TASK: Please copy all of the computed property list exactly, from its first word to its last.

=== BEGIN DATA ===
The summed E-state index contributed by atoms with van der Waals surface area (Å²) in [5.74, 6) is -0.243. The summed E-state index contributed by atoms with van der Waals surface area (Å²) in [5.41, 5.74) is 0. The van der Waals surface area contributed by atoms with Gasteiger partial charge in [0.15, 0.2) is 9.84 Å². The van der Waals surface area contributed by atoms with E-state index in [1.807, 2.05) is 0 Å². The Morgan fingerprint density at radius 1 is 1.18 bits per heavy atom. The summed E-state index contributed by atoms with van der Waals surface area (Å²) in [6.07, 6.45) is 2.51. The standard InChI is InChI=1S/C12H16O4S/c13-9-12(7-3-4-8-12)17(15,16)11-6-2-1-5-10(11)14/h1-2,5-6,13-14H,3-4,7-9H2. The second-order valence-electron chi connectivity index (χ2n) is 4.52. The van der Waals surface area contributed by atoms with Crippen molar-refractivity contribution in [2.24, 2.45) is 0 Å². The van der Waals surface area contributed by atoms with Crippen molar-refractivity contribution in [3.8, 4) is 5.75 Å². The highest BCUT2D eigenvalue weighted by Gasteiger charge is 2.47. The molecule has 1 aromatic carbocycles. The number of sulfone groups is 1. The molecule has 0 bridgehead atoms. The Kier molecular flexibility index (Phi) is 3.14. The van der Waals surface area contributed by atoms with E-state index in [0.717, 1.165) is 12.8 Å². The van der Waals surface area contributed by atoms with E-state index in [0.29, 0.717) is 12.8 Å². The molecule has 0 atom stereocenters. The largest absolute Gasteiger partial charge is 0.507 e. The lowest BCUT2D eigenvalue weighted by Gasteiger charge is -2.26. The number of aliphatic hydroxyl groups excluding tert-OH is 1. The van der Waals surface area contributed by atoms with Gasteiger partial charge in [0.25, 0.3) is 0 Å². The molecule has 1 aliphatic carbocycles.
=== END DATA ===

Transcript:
The summed E-state index contributed by atoms with van der Waals surface area (Å²) in [5.74, 6) is -0.243. The summed E-state index contributed by atoms with van der Waals surface area (Å²) in [5.41, 5.74) is 0. The van der Waals surface area contributed by atoms with Gasteiger partial charge in [0.15, 0.2) is 9.84 Å². The van der Waals surface area contributed by atoms with E-state index in [1.807, 2.05) is 0 Å². The Morgan fingerprint density at radius 1 is 1.18 bits per heavy atom. The summed E-state index contributed by atoms with van der Waals surface area (Å²) in [6.07, 6.45) is 2.51. The standard InChI is InChI=1S/C12H16O4S/c13-9-12(7-3-4-8-12)17(15,16)11-6-2-1-5-10(11)14/h1-2,5-6,13-14H,3-4,7-9H2. The second-order valence-electron chi connectivity index (χ2n) is 4.52. The van der Waals surface area contributed by atoms with Crippen molar-refractivity contribution in [2.24, 2.45) is 0 Å². The van der Waals surface area contributed by atoms with Crippen molar-refractivity contribution in [3.8, 4) is 5.75 Å². The highest BCUT2D eigenvalue weighted by Gasteiger charge is 2.47. The molecule has 1 aromatic carbocycles. The number of sulfone groups is 1. The molecule has 0 bridgehead atoms. The Kier molecular flexibility index (Phi) is 3.14. The van der Waals surface area contributed by atoms with E-state index in [0.717, 1.165) is 12.8 Å². The van der Waals surface area contributed by atoms with E-state index in [0.29, 0.717) is 12.8 Å². The molecule has 0 atom stereocenters. The largest absolute Gasteiger partial charge is 0.507 e. The lowest BCUT2D eigenvalue weighted by Gasteiger charge is -2.26. The number of aliphatic hydroxyl groups excluding tert-OH is 1. The van der Waals surface area contributed by atoms with Gasteiger partial charge in [0.25, 0.3) is 0 Å². The molecule has 1 aliphatic carbocycles.